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Am J Epidemiol. 1994 Jan 1;139(1):16-29.

Calcium, vitamin D, dairy foods, and the occurrence of colorectal adenomas among men and women in two prospective studies.

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  • 1Department of Epidemiology, Harvard School of Public Health, Boston, MA.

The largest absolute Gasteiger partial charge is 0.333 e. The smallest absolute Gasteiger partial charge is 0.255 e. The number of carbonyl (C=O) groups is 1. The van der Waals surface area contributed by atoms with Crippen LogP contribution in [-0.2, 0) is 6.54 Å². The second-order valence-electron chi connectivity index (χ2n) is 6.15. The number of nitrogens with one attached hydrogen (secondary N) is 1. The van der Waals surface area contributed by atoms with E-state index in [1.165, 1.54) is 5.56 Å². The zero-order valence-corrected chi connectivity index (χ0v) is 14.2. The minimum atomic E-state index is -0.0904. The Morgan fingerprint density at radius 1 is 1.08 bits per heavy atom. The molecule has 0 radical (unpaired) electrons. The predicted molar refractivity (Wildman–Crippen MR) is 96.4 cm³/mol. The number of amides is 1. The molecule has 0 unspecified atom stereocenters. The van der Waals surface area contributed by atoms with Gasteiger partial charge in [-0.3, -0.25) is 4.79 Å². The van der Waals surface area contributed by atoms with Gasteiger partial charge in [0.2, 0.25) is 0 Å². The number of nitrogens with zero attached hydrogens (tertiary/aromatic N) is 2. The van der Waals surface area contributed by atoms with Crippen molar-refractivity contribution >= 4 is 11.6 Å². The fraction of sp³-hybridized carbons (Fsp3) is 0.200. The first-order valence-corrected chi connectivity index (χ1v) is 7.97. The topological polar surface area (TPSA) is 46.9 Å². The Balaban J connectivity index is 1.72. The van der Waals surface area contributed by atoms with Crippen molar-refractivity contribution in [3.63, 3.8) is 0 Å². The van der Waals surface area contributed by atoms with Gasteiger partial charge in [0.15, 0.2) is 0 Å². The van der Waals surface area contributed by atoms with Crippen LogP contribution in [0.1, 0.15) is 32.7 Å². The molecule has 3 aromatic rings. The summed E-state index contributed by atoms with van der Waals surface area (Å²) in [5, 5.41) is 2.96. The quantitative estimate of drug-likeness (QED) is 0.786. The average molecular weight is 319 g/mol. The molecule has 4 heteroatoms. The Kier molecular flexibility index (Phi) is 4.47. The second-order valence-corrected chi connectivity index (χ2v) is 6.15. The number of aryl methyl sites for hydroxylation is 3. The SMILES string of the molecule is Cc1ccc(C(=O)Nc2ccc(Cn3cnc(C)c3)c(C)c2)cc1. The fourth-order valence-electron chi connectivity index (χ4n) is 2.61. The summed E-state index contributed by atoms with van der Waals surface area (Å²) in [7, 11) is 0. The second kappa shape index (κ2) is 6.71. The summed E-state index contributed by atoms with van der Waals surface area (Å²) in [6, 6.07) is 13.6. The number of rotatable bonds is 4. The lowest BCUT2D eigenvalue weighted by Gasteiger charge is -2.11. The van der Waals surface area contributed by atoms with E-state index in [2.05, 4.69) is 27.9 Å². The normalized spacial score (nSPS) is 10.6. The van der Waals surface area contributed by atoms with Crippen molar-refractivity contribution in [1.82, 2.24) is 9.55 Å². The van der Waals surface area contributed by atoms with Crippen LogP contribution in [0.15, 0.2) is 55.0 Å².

A high intake of calcium, vitamin D, or specific dairy products is thought to reduce the incidence of colorectal cancer. The association of these nutrients and foods with the occurrence of colorectal adenomas, precursors of cancer, was studied in two large US cohort studies. Cases were patients with a diagnosis of adenomatous polyps of the left colon or rectum (331 men, 1986-1990; 350 women, 1980-1988), and controls were persons with endoscopic findings negative for adenoma (9,159 men and 8,585 women). After adjustment for age, total energy, family history of colorectal cancer, body mass index, alcohol consumption, folate, intake of saturated fat and fiber, indications for endoscopy, and previous endoscopy, total calcium intake was not associated with the risk for adenoma (relative risk (RR), highest vs. lowest quintile of intake: men, 1.13, 95% confidence interval (CI) 0.76-1.66; women, 1.17, 95% CI 0.81-1.69). Total vitamin D intake was unrelated to the risk for adenoma in men (RR = 1.29, 95% CI 0.87-1.93). An inverse nonsignificant association was observed in women in the 1980-1988 analyses (RR = 0.68, 95% CI 0.41-1.13, trend p = 0.09), mainly attributable to the intake of multivitamin supplements, but an analysis of 4-year data (1984-1988) using a more detailed dietary assessment showed no association with vitamin D (RR = 1.04, 95% CI 0.65-1.67). Milk consumption and intake of total fermented dairy products were not related to adenoma risk. In conclusion, the occurrence of colorectal adenoma was neither related to calcium intake nor to milk consumption, whereas vitamin D from supplements but not diet was slightly, but not significantly, inversely associated with risk among women only.

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